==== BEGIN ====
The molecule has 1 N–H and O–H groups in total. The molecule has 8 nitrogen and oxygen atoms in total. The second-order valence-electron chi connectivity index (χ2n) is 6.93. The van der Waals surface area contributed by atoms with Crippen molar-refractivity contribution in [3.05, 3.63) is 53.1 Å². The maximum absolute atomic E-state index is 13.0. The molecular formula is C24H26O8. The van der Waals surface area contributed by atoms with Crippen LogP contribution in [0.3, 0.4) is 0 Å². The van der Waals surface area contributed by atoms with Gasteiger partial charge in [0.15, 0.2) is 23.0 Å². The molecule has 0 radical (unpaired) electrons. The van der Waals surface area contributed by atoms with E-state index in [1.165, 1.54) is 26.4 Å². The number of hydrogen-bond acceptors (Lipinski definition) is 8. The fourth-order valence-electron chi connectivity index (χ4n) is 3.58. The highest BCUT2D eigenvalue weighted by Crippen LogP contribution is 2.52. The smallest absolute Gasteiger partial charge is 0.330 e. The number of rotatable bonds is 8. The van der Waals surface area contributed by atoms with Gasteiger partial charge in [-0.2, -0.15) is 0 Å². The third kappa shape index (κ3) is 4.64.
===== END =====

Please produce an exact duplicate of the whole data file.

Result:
The molecule has 1 N–H and O–H groups in total. The molecule has 8 nitrogen and oxygen atoms in total. The second-order valence-electron chi connectivity index (χ2n) is 6.93. The van der Waals surface area contributed by atoms with Crippen molar-refractivity contribution in [3.05, 3.63) is 53.1 Å². The maximum absolute atomic E-state index is 13.0. The molecular formula is C24H26O8. The van der Waals surface area contributed by atoms with Crippen LogP contribution in [0.3, 0.4) is 0 Å². The van der Waals surface area contributed by atoms with Gasteiger partial charge in [0.15, 0.2) is 23.0 Å². The molecule has 0 radical (unpaired) electrons. The van der Waals surface area contributed by atoms with E-state index in [1.165, 1.54) is 26.4 Å². The number of hydrogen-bond acceptors (Lipinski definition) is 8. The fourth-order valence-electron chi connectivity index (χ4n) is 3.58. The highest BCUT2D eigenvalue weighted by Crippen LogP contribution is 2.52. The smallest absolute Gasteiger partial charge is 0.330 e. The number of rotatable bonds is 8. The van der Waals surface area contributed by atoms with Gasteiger partial charge in [-0.2, -0.15) is 0 Å². The third kappa shape index (κ3) is 4.64.